June 19--Three U.S. House members from Illinois on Thursday challenged the 2005 federal approval of Chicago's O'Hare runway expansion project, writing a letter to the FAA that cited a spike in complaints from constituents about increased jet noise.
U.S. Rep. Mike Quigley, a Chicago Democrat whose district includes O'Hare International Airport, said he has been flooded with noise complaints since last October, when flights changed to a mostly eastbound and westbound pattern with the opening of a new O'Hare runway.
Quigley and fellow Democrats Tammy Duckworth and Jan Schakowsky launched a long-shot bid to restart the environmental review and public-input processes as the almost $10 billion O'Hare project is more than halfway completed and construction is underway on the next runway -- the fifth out of six east-west parallel runways planned on the reconfigured airfield.
The lawmakers said their request to the Federal Aviation Administration to essentially restart the process is based on disappointment with the agency's handling of public hearings on O'Hare expansion in 2005, as well as on changes in the sequencing of new runway construction that the city of Chicago sought and the FAA approved long after the agency evaluated and approved the original design.
The runway now scheduled to open next year, on the south airfield, was originally to be the last runway built under the plan that the FAA approved. It was moved up, in large part, because it will deliver the biggest gains in flight capacity out of all the new runways being built, aviation officials have said. More flights, in turn, mean more jet noise over the Chicago region.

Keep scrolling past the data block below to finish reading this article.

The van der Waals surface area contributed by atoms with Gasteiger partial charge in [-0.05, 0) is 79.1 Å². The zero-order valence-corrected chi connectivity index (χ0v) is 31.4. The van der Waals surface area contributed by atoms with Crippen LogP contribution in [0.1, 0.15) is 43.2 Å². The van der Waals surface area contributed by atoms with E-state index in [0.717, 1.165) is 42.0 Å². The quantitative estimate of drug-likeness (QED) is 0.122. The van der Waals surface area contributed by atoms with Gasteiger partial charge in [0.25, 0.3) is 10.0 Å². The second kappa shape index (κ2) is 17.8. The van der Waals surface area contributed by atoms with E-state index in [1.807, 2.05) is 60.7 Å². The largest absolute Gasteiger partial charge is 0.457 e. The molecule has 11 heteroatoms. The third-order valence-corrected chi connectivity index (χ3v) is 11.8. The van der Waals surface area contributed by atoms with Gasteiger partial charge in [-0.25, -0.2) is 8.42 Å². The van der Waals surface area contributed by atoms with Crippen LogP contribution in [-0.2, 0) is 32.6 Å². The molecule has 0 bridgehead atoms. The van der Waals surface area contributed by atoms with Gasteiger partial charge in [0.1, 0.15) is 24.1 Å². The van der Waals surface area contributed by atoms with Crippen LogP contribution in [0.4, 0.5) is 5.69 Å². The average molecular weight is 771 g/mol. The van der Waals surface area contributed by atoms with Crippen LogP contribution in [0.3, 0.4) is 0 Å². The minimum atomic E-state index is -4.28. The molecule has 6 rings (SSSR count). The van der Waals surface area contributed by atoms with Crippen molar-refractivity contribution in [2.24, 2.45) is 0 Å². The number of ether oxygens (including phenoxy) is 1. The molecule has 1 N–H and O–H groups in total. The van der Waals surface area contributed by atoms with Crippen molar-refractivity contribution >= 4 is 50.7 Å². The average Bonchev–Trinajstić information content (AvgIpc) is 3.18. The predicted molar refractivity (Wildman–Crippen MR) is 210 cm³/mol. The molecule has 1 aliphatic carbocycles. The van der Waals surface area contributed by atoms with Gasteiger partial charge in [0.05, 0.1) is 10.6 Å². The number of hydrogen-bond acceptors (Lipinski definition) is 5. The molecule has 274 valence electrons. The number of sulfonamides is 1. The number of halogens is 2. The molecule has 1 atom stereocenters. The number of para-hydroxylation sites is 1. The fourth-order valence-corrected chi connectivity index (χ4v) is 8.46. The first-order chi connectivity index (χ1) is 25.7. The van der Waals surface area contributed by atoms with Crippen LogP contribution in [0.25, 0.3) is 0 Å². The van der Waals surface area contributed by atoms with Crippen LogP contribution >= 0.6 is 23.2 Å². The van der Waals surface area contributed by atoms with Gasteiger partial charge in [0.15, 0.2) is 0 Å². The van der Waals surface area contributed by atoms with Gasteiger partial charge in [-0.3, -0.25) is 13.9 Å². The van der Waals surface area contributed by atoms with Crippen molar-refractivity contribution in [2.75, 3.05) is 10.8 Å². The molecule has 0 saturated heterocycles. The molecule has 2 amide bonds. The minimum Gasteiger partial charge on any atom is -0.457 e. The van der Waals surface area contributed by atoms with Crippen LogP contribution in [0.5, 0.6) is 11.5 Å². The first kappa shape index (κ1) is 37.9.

"The FAA's failure to focus on areas most impacted by the (O'Hare Modernization Program) in their public hearings and the inaccuracy and incompleteness of the information provided given the changes that have taken place since then is disappointing and calls into question the integrity or the environmental impact study process,'' the U.S. House members' letter said.
The city aviation department is working with other officials to organize public hearings before the City Council on the noise issue, which two aldermen have been requesting since January, and "help to balance the economic benefits and jobs at O'Hare with the quality of life for residents in communities surrounding the airport,'' said O'Hare spokeswoman Karen Pride.
The FAA did not respond to Tribune requests for a response Thursday.
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